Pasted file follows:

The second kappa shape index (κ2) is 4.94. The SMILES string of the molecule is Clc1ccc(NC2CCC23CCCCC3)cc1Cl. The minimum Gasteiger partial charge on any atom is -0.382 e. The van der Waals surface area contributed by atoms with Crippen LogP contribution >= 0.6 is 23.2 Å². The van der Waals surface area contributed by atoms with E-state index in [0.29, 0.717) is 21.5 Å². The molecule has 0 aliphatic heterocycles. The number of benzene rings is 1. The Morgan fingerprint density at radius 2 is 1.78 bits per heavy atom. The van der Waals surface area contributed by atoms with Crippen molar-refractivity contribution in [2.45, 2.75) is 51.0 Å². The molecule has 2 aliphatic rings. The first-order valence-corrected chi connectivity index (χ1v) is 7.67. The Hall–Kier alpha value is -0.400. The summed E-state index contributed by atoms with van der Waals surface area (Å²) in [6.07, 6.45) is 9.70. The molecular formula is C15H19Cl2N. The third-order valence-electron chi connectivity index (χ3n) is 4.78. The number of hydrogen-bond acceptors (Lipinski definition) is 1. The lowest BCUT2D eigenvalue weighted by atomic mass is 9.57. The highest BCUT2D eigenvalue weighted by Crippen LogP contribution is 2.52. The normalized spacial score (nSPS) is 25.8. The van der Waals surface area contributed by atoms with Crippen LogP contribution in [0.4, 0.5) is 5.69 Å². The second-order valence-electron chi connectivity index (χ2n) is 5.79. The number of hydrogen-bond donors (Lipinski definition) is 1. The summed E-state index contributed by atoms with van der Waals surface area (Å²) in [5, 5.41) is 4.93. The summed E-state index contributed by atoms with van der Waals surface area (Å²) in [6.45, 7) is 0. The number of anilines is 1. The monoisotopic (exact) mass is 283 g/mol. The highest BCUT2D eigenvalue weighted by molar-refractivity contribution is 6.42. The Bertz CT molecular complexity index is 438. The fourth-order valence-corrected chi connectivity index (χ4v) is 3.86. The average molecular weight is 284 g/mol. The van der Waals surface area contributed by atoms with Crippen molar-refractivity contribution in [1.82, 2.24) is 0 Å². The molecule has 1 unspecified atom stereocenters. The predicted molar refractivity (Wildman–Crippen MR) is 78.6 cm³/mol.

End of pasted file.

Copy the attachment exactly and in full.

The second kappa shape index (κ2) is 4.94. The SMILES string of the molecule is Clc1ccc(NC2CCC23CCCCC3)cc1Cl. The minimum Gasteiger partial charge on any atom is -0.382 e. The van der Waals surface area contributed by atoms with Crippen LogP contribution >= 0.6 is 23.2 Å². The van der Waals surface area contributed by atoms with E-state index in [0.29, 0.717) is 21.5 Å². The molecule has 0 aliphatic heterocycles. The number of benzene rings is 1. The Morgan fingerprint density at radius 2 is 1.78 bits per heavy atom. The van der Waals surface area contributed by atoms with Crippen molar-refractivity contribution in [2.45, 2.75) is 51.0 Å². The molecule has 2 aliphatic rings. The first-order valence-corrected chi connectivity index (χ1v) is 7.67. The Hall–Kier alpha value is -0.400. The summed E-state index contributed by atoms with van der Waals surface area (Å²) in [6.07, 6.45) is 9.70. The molecular formula is C15H19Cl2N. The third-order valence-electron chi connectivity index (χ3n) is 4.78. The number of hydrogen-bond acceptors (Lipinski definition) is 1. The lowest BCUT2D eigenvalue weighted by atomic mass is 9.57. The highest BCUT2D eigenvalue weighted by Crippen LogP contribution is 2.52. The normalized spacial score (nSPS) is 25.8. The van der Waals surface area contributed by atoms with Crippen LogP contribution in [0.4, 0.5) is 5.69 Å². The second-order valence-electron chi connectivity index (χ2n) is 5.79. The number of hydrogen-bond donors (Lipinski definition) is 1. The summed E-state index contributed by atoms with van der Waals surface area (Å²) in [5, 5.41) is 4.93. The summed E-state index contributed by atoms with van der Waals surface area (Å²) in [6.45, 7) is 0. The number of anilines is 1. The monoisotopic (exact) mass is 283 g/mol. The highest BCUT2D eigenvalue weighted by molar-refractivity contribution is 6.42. The Bertz CT molecular complexity index is 438. The fourth-order valence-corrected chi connectivity index (χ4v) is 3.86. The average molecular weight is 284 g/mol. The van der Waals surface area contributed by atoms with Crippen molar-refractivity contribution in [1.82, 2.24) is 0 Å². The molecule has 1 unspecified atom stereocenters. The predicted molar refractivity (Wildman–Crippen MR) is 78.6 cm³/mol.